Press Release: 2015 Residency Match Largest on Record with More Than 41,000 Applicants Vying for Over 30,000 Residency Positions in 4,756 Programs
- Nearly 17,000 U.S. allopathic medical school students are finding out where they will train at Match Day ceremonies across the nation today.
Washington, D.C., March 20, 2015 – The National Resident Matching Program® (NRMP®) announced today the results of what has turned out to be the largest Main Residency Match® in NRMP history. Nearly 17,000 U.S. allopathic seniors and more than 9,000 other applicants matched to one of the more than 27,000 first-year positions offered in the 2015 Match. The seniors learn their fates today at medical school Match Day ceremonies held across the country. Match Day is an annual rite of passage for medical students, a day when they learn at which U.S. residency programs they will train for the next three to seven years.
The 2015 Match included 41,334 total registrants, the largest number on record. The growth in the number of U.S. seniors, 651 more than last year, is due to rising medical school enrollments and the many new schools being established. More than 30,000 total positions were offered in 2015, an all-time high. Half of the 600-plus new first-year positions were in the primary care specialties of Family Medicine, Internal Medicine, and Pediatrics.
“We are immensely proud of the success of the Match and welcome the growth in applicant and program participation,” said NRMP President and CEO Mona M. Signer. “We are especially pleased to see increases in the primary care specialties. Nearly 60 percent of the growth in first-year positions is attributable to primary care, a very positive trend.”
Participation and Match Rates for Applicant Groups
Of the 18,025 U.S. allopathic seniors who submitted program preferences for the 2015 Match, 16,932 matched to first-year positions, achieving an overall match rate of 93.9 percent. The number of matched seniors, 500 more than last year, is an all-time high. Of the U.S. seniors who matched, 51.6 percent matched to their first choice for training.
In addition to U.S. allopathic seniors, 2,949 osteopathic medical school students and graduates submitted program preferences for this year’s Match, an increase of more than 200. Their match rate to first-year positions rose to 79.3 percent, the highest ever. There were 119 fewer U.S. citizen international medical school students/graduates (IMGs) submitting program preferences in the Match and 32 more non-U.S. citizen IMGs. Match rates for both groups were virtually unchanged. The biggest decline was noted among previous graduates of U.S. allopathic schools. Those submitting program preferences decreased from 1,662 to 1,520 this year, and the match rate fell by 4.4 percentage points.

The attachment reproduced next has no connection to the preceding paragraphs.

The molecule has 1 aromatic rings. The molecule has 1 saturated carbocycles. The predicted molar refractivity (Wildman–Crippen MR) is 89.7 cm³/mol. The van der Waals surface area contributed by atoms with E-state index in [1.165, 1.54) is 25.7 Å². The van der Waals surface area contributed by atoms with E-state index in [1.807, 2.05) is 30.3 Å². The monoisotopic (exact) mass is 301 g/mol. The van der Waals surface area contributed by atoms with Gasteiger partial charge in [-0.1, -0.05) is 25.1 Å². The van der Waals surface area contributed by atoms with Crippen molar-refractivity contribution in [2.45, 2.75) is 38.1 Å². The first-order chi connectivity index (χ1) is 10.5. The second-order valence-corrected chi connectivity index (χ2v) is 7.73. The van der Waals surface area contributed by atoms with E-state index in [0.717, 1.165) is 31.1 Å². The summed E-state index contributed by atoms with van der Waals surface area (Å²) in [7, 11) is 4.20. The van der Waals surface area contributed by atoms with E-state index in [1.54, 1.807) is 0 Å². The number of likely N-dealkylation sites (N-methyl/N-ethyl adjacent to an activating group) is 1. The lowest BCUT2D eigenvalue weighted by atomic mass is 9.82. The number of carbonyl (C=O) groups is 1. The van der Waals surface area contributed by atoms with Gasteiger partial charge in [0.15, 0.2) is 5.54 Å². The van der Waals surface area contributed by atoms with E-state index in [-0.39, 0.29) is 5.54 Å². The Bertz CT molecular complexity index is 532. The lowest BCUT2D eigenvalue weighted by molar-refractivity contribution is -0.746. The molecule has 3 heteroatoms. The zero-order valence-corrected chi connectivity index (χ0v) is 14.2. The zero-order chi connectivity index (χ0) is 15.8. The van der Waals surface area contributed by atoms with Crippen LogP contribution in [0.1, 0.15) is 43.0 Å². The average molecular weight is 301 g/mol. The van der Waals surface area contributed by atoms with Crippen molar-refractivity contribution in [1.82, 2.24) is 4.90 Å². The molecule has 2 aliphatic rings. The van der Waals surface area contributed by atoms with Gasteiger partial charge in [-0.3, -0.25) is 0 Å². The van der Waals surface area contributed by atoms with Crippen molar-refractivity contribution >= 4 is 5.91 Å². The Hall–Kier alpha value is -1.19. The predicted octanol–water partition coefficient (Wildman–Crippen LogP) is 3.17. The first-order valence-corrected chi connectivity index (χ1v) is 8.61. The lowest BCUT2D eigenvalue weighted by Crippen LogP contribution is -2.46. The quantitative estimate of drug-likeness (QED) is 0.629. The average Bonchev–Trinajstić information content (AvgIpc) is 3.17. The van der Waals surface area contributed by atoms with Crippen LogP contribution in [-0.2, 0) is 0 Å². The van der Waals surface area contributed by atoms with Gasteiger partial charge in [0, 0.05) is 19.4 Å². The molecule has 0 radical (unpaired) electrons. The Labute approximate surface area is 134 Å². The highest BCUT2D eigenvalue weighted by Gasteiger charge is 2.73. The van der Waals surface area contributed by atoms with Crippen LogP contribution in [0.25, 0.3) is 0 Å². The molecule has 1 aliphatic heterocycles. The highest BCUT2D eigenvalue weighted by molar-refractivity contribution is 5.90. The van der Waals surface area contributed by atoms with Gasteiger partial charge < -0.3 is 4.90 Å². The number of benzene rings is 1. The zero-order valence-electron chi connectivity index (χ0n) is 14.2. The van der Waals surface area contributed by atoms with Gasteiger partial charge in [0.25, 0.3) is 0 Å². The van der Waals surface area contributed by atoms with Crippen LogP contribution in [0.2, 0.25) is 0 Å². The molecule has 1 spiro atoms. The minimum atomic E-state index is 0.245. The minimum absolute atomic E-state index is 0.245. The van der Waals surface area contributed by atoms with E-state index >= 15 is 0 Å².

Position Fill Rates and Trends
Results of the Match are closely watched because they are predictive of future changes in physician manpower supply. The total number of positions offered reached an all-time high, and increases were noted in the number of primary care programs and positions offered in the Match:
- Internal Medicine programs offered 6,770 positions, 246 more than in 2014; 98.9 percent of positions filled, and 49.0 percent filled with U.S. seniors
- Family Medicine programs offered 3,195 positions, 86 more than in 2014; 95.1 percent of positions filled, and 44.0 percent filled with U.S. seniors
- Pediatrics programs offered 2,668 positions, 28 more than in 2014; 99.5 percent of positions filled, and 70.8 percent filled with U.S. seniors
Specialties in the 2015 Match that offered at least 20 first-year positions and filled all of them were Dermatology, Medicine-Psychiatry, Obstetrics and Gynecology, Orthopedic Surgery, Pediatrics-Primary Care, Physical Medicine/Rehabilitation, and Thoracic Surgery. General Surgery, Neurological Surgery, Otolaryngology, Plastic Surgery, and Radiation Oncology were specialties that had fewer than 5 unfilled positions after the matching algorithm was processed.
Couples in the Match
The NRMP allows any two applicants to participate in the Match as a couple by linking their preference lists so they can match to a suitable pair of programs. An all-time high of 1,035 couples participated in the Match, 110 more than last year, with a 94.8 percent match rate.
Applicants who did not match to a residency position participated in the NRMP Match Week Supplemental Offer and Acceptance Program® (SOAP®). During SOAP, the NRMP makes available the locations of unfilled positions so that unmatched applicants can apply for them using the AAMC Electronic Residency Application Service® (ERAS®). This year, 1,193 of the 1,306 unfilled positions were offered during SOAP.
Match Data Reports Online
View the 2015 Advance Data Tables and complete Match data reports from previous Matches on the NRMP Match Data page. View and download 2015 Main Residency Match infographic
The NRMP Match
The Match uses a computerized mathematical algorithm to align the preferences of applicants with the preferences of residency program directors in order to fill training positions available at U.S. teaching hospitals. Research on the NRMP algorithm was a basis for awarding The Sveriges Riksbank Prize in Economic Sciences in Memory of Alfred Nobel in 2012.
The National Resident Matching Program® (NRMP®) is a private, non-profit organization established in 1952 at the request of medical students to provide an orderly and fair mechanism for matching the preferences of applicants for U.S. residency positions with the preferences of residency program directors. In addition to the annual Main Residency Match® for more than 40,000 applicants, the NRMP conducts Fellowship Matches for more than 50 subspecialties through its Specialties Matching Service® (SMS®).